When Jane finds a crucial piece of prior-art for the case she is working on with Marshall, he cannot help himself and the hero and heroine kiss and their romance quickly develops. Despite their attempts to keep things quiet in the office, rumours about the couple soon begin to fly around and Keith reports the pair to the firm’s discipline committee. This, combined with Keith’s trick of sending Marshall off to defend a seemingly hopeless case, severely damages Marshall’s hopes of promotion. With Marshall away, Keith makes the most of the chance he has orchestrated by taking Jane for a drink and spinning her fake sob-stories. However, his trick did not work entirely – Marshall wins the case [For future reference, do we know the name of the judge ...?]. Keith switches to plan B: undermining Marshall and Jane’s romance by organising for them to get photographed kissing and implicating that it was Marshall who organised the pap-attack and that he is still seeing an old flame. The picture quickly gets shared around the office; Jane accuses Marshall and runs away, with Marshall close behind (well, a little bit behind because he has to stop to shout at Keith) … that probably doesn’t make him look great to the partners! After hours sitting outside Jane’s flat pleading for her to listen to him, and an email saying he is suspended, Marshall thinks all hope is lost -- but realises he loves Jane. Finally, Jane’s flat mate returns and lets Marshall in but Jane struggles to believe him after her recent betrayal by a man. Marshall leaves and escapes to visit family in their B&B in Wales with his sister.

With Marshall away, an investigation into Marshall’s attack on Keith starts at work. Jane is questioned, which makes her realise how much she misses Marshall but still can’t believe anyone else could have told the press where she was. Jim, Marshall’s best friend and a partner at the firm, indicates that Jane should ask some of the other women in the office about Keith. One of the secretaries reveals that Keith did know where she would be that evening and could have told the press; she also tells Jane about the bet Keith had with Eric. Jane realises she had accused the wrong man, the man she loves. She tries to call Marshall but, being in Wales there is, of course, no signal. Jane manages to find a contact number for the B&B where he is staying. When she calls, Marshall answers the phone and Jane hangs up.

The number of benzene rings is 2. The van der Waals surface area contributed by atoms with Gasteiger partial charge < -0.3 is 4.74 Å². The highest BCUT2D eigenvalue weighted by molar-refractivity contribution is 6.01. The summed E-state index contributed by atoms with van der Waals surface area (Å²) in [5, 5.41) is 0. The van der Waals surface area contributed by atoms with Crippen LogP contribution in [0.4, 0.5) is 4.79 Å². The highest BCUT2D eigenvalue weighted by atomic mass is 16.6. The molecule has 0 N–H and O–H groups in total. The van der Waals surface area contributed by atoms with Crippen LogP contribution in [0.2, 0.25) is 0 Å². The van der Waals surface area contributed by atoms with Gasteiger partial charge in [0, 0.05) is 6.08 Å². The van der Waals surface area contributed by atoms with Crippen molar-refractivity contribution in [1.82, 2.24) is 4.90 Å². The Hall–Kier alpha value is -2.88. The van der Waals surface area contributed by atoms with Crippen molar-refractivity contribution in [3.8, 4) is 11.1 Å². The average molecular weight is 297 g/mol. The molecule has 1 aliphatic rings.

Hearing his voice makes her realise she needs to apologise face-to-face. Jane takes a train and travels to phonesignaless [Merpel wonders if this word is Welsh; she has never encountered it in English] Wales. When a rain-sodden Jane (it is Wales, remember) makes it to the B&B she is anonymously greeted by an audience including Marshall’s aunt and sister. Marshall enters and Jane is forced to make a public apology. Thankfully Marshall forgives her and the pair kiss and make-up. Back at work Keith is issued strong words by the senior partners and Marshall’s promotion is delayed but he’s relieved to be keeping his job. The story draws to a close with Ashby and Marshall coming face-to-face with Jane in the middle … Jane realises she is much better off with her new man.

Eight months later, Keith leaves the firm, Marshall is made partner and he asks Jane to marry him … she says yes! All’s well that ends well – I do love a happy ending".
Usually the IPKat's reviews conclude with a note on the rupture factor: how heavy is the book and what might happen if you try to lift it up? Books like Patently in Love presumably call for guidance as to the rapture factor ...